The postmortem CRH data discussed above are conflicting and do not provide convincing evidence to support the theory of CRH hyperactivity in depression, but recent neuromorphological studies have revealed some intriguing CRH abnormalities in depressed subjects.12 Raadsheer et al12 using immunocytochemical and unbiased stereological techniques counted the number of CRH-IR neurons in the paraventricular nucleus of the hypothalamus (PVN) of depressed and control subjects. A four-fold increase in the number of PVN CRH-IR neurons was found in the depressed subjects: however, there was no change in the size of CRH cells or in PVN volume between the subject groups.12 A subsequent in situ hybridization study by this group conducted in the same brain specimens revealed an increase in the number of CRH mRNA-containing PVN cells in the depressed subjects relative to controls, but the mRNA concentration per cell was not changed between the subject groups. 13 There are some limitations of these two reports which include the small sample size of the depressed group (n=6), the diagnostic heterogeneity of the depressed subjects (three major depression, three bipolar depression) and the positive medication history in the last month of life for all the depressed subjects. Nonetheless, these findings have identified a specific brain nucleus exhibiting a cellular abnormality that may contribute to the excessive CRH neurotransmission in the brain of depressed subjects. Further studies in a larger, diagnostically homogeneous depressed group are warranted to confirm these morphological alterations.

The effects of antidepressants on CSF CRH concentrations in depressed patients have been examined by a number of studies. Most of the reports found that CSF CRH levels were decreased in the treated depressed patients,38,39,40 but one postmortem study found no change in cortical CRH levels between drug-treated and drug-free depressed suicide subjects.18 Since three depressed suicide subjects had a history of antidepressant use at the time of death, we examined whether current antidepressant use may have influenced the CRH concentrations in the pontine nuclei of our depressed suicide subjects. Although the depressed subjects with no known history of antidepressant treatment had larger mean increases in CRH levels in all three pontine regions than the depressed subjects receiving antidepressants at the time of death, the differences were not statistically significant.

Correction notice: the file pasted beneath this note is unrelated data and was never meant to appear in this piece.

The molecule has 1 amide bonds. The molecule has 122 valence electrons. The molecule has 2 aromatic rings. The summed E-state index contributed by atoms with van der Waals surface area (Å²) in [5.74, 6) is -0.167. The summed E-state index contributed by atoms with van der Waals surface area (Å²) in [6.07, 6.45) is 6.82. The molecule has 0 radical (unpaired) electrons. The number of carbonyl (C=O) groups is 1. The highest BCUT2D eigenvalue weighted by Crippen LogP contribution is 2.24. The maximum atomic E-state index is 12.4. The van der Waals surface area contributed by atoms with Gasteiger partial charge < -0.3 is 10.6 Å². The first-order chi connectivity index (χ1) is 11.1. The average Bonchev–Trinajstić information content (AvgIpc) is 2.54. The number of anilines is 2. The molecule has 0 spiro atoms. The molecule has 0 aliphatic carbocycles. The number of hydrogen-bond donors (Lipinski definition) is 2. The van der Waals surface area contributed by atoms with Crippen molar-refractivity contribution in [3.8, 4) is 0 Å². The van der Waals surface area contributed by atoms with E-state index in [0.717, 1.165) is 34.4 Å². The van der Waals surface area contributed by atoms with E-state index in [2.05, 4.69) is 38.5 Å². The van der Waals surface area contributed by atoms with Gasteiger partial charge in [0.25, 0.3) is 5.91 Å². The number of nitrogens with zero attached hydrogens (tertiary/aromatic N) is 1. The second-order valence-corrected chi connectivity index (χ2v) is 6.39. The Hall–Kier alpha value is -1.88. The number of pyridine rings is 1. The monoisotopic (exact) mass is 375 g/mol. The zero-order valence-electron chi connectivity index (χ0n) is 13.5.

Our findings reveal a localized increase in the concentration of CRH-IR in the LC, cDR and MR nuclei in the pons of depressed male subjects who have committed suicide. The increase in CRH-IR in these regions may correspond to an increased biosynthesis and transport of CRH to the nerve terminals and/or an increase in the density of CRH-IR axons innervating these pontine structures. One question that is raised from our observations; what is the origin of the CRH innervation of the human LC, cDR and MR? A number of tracing studies in nonhuman primates have shown that afferents to several midbrain and pontine structures including the DR, MR and LC originate from the dorsolateral and dorsomedial prefrontal cortices, anterior and posterior cingulate cortices, central nucleus of the amygdala and posterior hypothalamic regions.41,42,43,44,45,46 These findings are potentially interesting given that a number of these cortical and subcortical regions in the monkey have been reported to contain CRH-IR cell bodies.47,48,49 Unfortunately, one can only speculate on the origin of the CRH afferents to the LC and raphe nuclei in the human brain. However, given the anatomical tracing studies in monkeys, it is possible that biochemical or morphological alterations exist in CRH neurons located in the prefrontal cortex, amygdala or hypothalamus, which contribute to the elevated CRH levels in the terminal fields of the LC and raphe nuclei of depressed subjects.